Enterprise zone designation provides another economic development tool, officials in Cape County say
Sunday, September 25, 2011
Area community leaders are more confident of their efforts to lure companies here now that the Missouri Department of Economic Development has approved an enhanced enterprise zone for most of Cape Girardeau County.
New and expanding businesses in the zone are now eligible for state income tax credits and a 50 percent local property tax abatement for 10 years.
"We're talking to some companies that this could have an impact on their projects," said Mitch Robinson, executive director of Cape Girardeau Area Magnet, who oversaw the zone application process. "It's something people were aware was coming down the pipe."
Robinson declined to comment specifically on any pending projects but said the incentives communities offer frequently determine a project's location.
"Incentives are the tiebreakers often in communities where the labor is similar, transportation and buildings are similar. Sometimes it can come down to which community is more aggressive," Robinson said. "That's very true between states as well as communities."
To qualify for an enhanced enterprise zone, areas must meet certain unemployment rates and poverty level guidelines, so not all of the county is included.
However, the zone, approved last week, does encompass the SEMO Port, Nash Road, the majority of the industrial sites in Cape Girardeau and Jackson as well as the area off Highway 177 where Procter & Gamble and Nordenia are.
In Missouri, 107 of 114 counties already have enhanced enterprise zones. The program began in 2004 and replaced an enterprise zone program that was phased out. Cape Girardeau did have an enterprise zone, but it did not extend out into the county or to Jackson, Robinson said.
"The designation of this enhanced enterprise zone in our area will be an additional tool to aid in our economic development efforts," Jackson Mayor Barbara Lohr said. "We are glad to finally have this designation approved."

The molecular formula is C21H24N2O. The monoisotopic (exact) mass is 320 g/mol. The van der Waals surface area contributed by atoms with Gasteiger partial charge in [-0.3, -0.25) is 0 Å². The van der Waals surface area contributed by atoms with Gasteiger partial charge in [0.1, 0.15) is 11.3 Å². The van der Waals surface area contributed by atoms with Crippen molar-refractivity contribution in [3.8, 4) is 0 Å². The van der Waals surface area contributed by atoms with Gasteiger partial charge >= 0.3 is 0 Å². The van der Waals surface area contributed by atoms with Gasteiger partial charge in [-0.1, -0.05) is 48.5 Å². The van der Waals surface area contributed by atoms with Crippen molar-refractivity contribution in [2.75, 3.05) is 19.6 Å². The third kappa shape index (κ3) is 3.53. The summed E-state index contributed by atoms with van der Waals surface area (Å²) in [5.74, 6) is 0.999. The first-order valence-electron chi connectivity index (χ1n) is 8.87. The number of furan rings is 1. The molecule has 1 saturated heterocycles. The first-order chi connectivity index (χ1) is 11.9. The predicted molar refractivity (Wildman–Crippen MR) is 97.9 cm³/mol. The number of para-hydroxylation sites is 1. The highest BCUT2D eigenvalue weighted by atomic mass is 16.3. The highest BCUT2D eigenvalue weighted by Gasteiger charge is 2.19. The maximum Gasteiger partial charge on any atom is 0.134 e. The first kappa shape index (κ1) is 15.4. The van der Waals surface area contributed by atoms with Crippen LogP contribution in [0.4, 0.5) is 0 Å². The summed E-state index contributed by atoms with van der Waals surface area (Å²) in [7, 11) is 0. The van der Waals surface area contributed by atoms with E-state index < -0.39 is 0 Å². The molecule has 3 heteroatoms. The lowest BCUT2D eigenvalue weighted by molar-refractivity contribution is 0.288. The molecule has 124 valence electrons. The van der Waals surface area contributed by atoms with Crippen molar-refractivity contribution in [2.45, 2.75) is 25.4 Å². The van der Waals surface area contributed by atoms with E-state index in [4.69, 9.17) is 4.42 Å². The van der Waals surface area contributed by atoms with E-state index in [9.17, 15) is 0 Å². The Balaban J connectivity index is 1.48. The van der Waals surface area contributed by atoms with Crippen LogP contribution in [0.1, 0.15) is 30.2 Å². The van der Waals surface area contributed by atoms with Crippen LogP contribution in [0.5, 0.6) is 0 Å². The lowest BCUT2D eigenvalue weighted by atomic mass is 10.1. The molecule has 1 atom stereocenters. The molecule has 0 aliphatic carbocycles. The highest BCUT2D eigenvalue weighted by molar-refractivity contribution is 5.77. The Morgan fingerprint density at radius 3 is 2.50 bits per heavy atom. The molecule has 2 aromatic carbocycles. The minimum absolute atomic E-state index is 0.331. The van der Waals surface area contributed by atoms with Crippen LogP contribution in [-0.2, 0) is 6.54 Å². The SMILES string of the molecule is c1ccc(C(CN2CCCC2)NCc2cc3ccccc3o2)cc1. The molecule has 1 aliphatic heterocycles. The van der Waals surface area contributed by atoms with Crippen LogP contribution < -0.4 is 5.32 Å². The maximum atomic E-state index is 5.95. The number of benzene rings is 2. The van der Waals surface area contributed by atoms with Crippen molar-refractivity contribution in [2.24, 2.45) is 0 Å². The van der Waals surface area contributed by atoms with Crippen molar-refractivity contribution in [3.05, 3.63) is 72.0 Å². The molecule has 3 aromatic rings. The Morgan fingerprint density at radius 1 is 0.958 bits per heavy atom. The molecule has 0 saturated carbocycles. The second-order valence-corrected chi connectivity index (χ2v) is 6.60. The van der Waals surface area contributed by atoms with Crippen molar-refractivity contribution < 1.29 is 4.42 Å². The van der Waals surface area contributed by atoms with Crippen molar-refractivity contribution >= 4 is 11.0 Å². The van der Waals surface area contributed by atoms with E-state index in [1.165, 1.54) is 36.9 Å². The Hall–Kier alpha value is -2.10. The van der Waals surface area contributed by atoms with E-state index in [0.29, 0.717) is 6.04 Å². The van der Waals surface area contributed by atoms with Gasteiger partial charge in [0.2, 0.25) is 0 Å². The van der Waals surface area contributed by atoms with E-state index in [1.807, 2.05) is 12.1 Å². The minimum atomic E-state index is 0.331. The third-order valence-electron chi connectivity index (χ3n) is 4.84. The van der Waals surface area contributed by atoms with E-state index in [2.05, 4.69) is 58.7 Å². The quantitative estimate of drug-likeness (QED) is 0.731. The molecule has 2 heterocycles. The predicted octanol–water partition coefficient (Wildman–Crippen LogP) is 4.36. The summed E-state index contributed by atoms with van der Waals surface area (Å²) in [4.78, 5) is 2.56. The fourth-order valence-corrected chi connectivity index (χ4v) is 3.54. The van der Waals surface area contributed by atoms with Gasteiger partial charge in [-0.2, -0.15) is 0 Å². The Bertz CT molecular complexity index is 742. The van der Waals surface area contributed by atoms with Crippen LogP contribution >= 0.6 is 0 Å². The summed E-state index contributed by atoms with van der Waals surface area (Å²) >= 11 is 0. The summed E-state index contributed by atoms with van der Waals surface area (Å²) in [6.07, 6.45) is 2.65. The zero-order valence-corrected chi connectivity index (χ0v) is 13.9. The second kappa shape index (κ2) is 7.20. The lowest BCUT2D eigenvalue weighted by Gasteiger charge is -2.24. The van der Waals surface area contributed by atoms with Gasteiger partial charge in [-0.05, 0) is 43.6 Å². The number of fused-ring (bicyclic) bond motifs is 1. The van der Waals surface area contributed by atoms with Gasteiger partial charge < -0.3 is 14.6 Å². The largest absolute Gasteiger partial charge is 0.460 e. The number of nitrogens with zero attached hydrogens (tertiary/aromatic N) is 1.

Robinson first presented the enhanced enterprise zone application in August 2010, so approval took 13 months, he said.
Companies in the zone eligible for incentives are limited to manufacturing, wholesale trade, transportation and warehousing, information, finance and insurance, professional or scientific, administrative and waste services. Companies that do not qualify for incentives include gambling operations, retail, educational services, religious organizations, public administrators, and food and drinking establishments, according to state law.
"This is very good news for future economic development in our area," Cape Girardeau Mayor Harry Rediger said. "It identifies specific opportunity areas that will qualify for additional incentives for development and job creation."
Companies must create at least two jobs and make a minimum investment of $100,000 for new businesses and $1 million for existing businesses that are expanding. Companies also must pay at least 50 percent of the employees' health insurance costs.
A seven-member board to oversee the enhanced enterprise zone was appointed by the Cape Girardeau County Commission earlier this year.
The Missouri Tax Credit Review Commission, which released a report in February after a series of hearings around the state, recommended the elimination of 28 tax credit programs, including the enhanced enterprise zone. Members said those programs had outlived their usefulness and do not create a justifiable benefit in relation to their cost to taxpayers, according to the report.
A broad bill overhauling Missouri's tax credits and business incentives was the key issue of a special legislative session that began Sept. 6.
The House and Senate each quit Friday without agreeing on the details of an economic development bill.
1267 N. Mount Auburn Road, Cape Girardeau, MO